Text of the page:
If the whole body is a heart, then the woman who steps out of the car with Texas plates to yell at the silent peace vigil is a heart overlaid with hate

I have two children in the war and let me tell you: They are the heroes, you don’t deserve to walk this earth

A mouth pursed over pain

I’ll take the opportunity to tell you about my family. My son’s no “stupid soldier” — got a master’s degree. He went to Iraq to bring democracy

Slides into her car’s steel shell and slams the door. Glass can’t hide what’s writhing up her, what compels her to climb out and tell

Now he lives from minute to minute. . . .

Do any of you know what it’s like to be up all night, every minute thinking

School photo of a dark-haired girl, blurred under plastic. She shows it, half grandmother-proud, half defiant. She’s seven and misses her daddy. A little girl needs her daddy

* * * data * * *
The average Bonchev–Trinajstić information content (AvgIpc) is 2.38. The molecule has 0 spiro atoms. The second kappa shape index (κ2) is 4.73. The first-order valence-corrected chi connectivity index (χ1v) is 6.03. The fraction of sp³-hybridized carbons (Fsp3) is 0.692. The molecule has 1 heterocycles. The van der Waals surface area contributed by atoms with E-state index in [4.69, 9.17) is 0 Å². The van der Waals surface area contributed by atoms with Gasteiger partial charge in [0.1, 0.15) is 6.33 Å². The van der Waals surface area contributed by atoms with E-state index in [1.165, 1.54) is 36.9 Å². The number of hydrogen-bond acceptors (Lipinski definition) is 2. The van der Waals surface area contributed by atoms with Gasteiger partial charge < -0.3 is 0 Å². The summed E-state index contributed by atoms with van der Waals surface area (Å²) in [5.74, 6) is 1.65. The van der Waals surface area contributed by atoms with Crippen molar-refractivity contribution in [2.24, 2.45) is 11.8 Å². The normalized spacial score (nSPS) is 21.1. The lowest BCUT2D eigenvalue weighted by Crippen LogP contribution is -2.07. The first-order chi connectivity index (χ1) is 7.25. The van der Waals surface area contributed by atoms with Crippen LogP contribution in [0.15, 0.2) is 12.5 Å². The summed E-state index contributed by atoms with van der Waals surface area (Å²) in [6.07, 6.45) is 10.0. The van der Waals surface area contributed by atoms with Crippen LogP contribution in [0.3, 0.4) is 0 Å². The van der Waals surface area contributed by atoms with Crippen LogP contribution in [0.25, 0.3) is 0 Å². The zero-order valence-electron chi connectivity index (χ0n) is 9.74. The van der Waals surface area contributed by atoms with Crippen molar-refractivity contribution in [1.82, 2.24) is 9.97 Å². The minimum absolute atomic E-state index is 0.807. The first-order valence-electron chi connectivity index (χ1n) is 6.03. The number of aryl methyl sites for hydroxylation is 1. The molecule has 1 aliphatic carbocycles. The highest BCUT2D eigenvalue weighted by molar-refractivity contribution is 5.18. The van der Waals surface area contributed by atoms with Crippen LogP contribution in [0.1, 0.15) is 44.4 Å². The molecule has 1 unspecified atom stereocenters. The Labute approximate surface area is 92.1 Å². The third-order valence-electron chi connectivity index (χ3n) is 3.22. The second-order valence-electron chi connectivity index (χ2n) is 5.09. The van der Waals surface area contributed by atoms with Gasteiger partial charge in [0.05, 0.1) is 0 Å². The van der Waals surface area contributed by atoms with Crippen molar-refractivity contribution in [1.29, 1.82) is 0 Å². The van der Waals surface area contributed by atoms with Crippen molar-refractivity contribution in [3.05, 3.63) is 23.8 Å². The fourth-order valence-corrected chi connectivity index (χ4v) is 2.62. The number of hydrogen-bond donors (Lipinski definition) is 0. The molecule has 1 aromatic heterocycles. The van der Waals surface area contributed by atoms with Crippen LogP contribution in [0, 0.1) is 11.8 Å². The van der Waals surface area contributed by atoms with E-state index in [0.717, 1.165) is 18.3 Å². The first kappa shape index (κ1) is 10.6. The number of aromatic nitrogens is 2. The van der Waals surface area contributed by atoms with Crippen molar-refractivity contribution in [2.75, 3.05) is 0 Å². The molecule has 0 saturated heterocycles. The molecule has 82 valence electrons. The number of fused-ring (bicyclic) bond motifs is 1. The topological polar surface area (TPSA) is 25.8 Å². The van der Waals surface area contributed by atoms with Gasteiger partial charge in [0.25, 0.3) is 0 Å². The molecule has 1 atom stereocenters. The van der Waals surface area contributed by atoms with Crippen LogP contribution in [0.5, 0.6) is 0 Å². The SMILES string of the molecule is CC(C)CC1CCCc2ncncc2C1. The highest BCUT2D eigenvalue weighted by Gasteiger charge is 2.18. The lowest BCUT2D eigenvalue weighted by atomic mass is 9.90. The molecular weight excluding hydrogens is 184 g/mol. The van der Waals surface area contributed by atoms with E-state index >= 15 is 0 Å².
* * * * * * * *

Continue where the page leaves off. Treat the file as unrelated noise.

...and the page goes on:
No! jumps back, I don’t care what you have to say

But I am forming words for her. I want to touch her cheek and say them

I recall the waiting room, the surgeon’s teeth, the monitor, months of terror, my own son’s heart set totally on his pain

I would wrap my arm around her, pull her close, say quietly, I see what it would cost to see your country has betrayed you

Lee Sharkey's books of poetry include To A Vanished World, a poem sequencein response to Roman Vishniac's photographs of Eastern European Jewry in theyears just preceding the Nazi Holocaust, and the just-released A Darker,Sweeter String (www.offthegridpress.net), an exploration of thepsychic landscape of war, violence, and restoration. She co-edits theBeloit Poetry Journal and stands in theweekly Women in Black peace vigil in Farmington, Maine.

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